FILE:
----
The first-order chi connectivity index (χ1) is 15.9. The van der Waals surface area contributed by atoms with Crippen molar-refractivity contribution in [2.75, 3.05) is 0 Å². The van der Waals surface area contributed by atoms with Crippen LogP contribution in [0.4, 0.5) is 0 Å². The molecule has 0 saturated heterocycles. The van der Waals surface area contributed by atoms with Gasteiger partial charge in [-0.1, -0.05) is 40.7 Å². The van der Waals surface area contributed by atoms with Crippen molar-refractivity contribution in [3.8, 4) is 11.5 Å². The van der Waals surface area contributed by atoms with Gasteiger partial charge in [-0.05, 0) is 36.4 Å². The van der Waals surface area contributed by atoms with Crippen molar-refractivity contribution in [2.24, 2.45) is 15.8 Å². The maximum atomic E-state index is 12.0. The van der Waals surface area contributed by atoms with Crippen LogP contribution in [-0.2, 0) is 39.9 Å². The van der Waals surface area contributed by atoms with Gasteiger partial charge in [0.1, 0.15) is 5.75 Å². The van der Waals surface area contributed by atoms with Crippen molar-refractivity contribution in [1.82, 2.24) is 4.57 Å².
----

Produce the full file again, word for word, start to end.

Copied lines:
The first-order chi connectivity index (χ1) is 15.9. The van der Waals surface area contributed by atoms with Crippen molar-refractivity contribution in [2.75, 3.05) is 0 Å². The van der Waals surface area contributed by atoms with Crippen LogP contribution in [0.4, 0.5) is 0 Å². The molecule has 0 saturated heterocycles. The van der Waals surface area contributed by atoms with Gasteiger partial charge in [-0.1, -0.05) is 40.7 Å². The van der Waals surface area contributed by atoms with Crippen molar-refractivity contribution in [3.8, 4) is 11.5 Å². The van der Waals surface area contributed by atoms with Gasteiger partial charge in [-0.05, 0) is 36.4 Å². The van der Waals surface area contributed by atoms with Crippen molar-refractivity contribution in [2.24, 2.45) is 15.8 Å². The maximum atomic E-state index is 12.0. The van der Waals surface area contributed by atoms with Crippen LogP contribution in [-0.2, 0) is 39.9 Å². The van der Waals surface area contributed by atoms with Gasteiger partial charge in [0.1, 0.15) is 5.75 Å². The van der Waals surface area contributed by atoms with Crippen molar-refractivity contribution in [1.82, 2.24) is 4.57 Å².